As a matter of federal tax law the portion of a personal injury settlement NOT DUE to lost income is not taxable to the award recipient. However, as I understand your question, your dad is getting the award and then is giving you money. The money he gives you may be subject to a gift tax that your father would be liable for. You and your dad really need to consult with a tax professional on this. The cost of a consultation will be small compared to the potential tax liability if this isn't done right.Ask a similar question
The money you receive is a gift from him, thus, you wouldn't pay tax on a gift.
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It has nothing to do with the wrongful death. Under Section 102 of the Internal Revenue Code, gifts and inheritances are not taxable income. However, there are gift tax implications here. The law allows an annual donee exclusion of $13,000 and if a spouse joins in the gift another $13,000 is available. So if mom joins in the gift then $26,000 passes without gift tax to dad. As to the excess, this amount will use up $124,000 of dad's lifetime exemption of $5 million. Finally, dad will have to file a Form 709 to reflect this gift and the use of the annual exclusion, spousal joinder and the use of his lifetime gift tax exemption. He needs to see a tax attorney to get this done right. For more on this topic please see Gift Tax Rules and Gift Tax Returns at http://sjfpc.com/Gift_Tax_Rules_Returns_Form_709.html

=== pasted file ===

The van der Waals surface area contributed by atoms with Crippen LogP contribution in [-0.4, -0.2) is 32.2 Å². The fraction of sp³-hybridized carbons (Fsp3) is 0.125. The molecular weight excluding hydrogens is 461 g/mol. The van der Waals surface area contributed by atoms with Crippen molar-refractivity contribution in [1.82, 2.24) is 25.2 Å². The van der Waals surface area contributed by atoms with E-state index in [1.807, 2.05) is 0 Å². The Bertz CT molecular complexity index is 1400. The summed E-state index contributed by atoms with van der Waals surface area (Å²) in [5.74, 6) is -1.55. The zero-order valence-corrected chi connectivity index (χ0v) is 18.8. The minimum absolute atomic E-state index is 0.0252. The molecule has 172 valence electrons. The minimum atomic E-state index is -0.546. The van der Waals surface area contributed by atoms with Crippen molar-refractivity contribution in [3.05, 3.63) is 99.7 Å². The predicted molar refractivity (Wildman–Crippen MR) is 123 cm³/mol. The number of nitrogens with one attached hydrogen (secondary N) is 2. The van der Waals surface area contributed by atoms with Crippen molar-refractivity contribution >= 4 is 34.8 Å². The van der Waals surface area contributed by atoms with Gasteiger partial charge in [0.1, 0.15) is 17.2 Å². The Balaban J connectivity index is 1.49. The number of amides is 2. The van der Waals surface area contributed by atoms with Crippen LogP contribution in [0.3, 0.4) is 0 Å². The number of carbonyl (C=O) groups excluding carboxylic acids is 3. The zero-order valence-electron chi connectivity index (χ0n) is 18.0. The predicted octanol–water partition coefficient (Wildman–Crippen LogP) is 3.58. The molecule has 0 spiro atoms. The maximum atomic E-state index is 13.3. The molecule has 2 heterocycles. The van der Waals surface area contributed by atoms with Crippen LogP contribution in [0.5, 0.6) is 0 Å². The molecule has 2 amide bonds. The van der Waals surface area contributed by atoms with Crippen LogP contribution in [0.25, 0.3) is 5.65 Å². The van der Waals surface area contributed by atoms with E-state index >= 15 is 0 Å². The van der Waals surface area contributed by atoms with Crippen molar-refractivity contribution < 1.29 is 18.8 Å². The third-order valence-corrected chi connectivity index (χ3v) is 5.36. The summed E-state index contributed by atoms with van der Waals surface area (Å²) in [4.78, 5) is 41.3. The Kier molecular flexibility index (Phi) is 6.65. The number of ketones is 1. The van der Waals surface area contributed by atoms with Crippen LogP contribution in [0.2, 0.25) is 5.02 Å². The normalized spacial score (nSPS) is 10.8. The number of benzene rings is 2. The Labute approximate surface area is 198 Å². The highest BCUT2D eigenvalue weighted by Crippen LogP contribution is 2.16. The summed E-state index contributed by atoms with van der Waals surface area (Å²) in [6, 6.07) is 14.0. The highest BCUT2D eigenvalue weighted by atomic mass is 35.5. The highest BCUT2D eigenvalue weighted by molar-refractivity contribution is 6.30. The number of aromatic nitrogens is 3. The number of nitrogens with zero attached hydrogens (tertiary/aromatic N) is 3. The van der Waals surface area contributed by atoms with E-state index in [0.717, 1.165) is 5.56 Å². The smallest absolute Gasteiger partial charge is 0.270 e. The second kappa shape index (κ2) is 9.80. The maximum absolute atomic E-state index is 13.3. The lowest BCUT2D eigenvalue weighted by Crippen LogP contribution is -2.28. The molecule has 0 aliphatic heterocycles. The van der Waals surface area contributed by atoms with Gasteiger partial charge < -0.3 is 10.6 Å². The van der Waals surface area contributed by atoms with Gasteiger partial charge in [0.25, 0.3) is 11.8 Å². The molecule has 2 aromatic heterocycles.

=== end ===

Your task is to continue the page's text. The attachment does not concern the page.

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If the money comes from him, and not from the lawsuit, you would be subject to a gift tax. If you receive the money as a plaintiff in the lawsuit, with a legitimate claim for the death of your brother, you would have no tax liability, at least in California and federally.
I agree: you and/or your dad should see a tax consultant in the state(s) involved.
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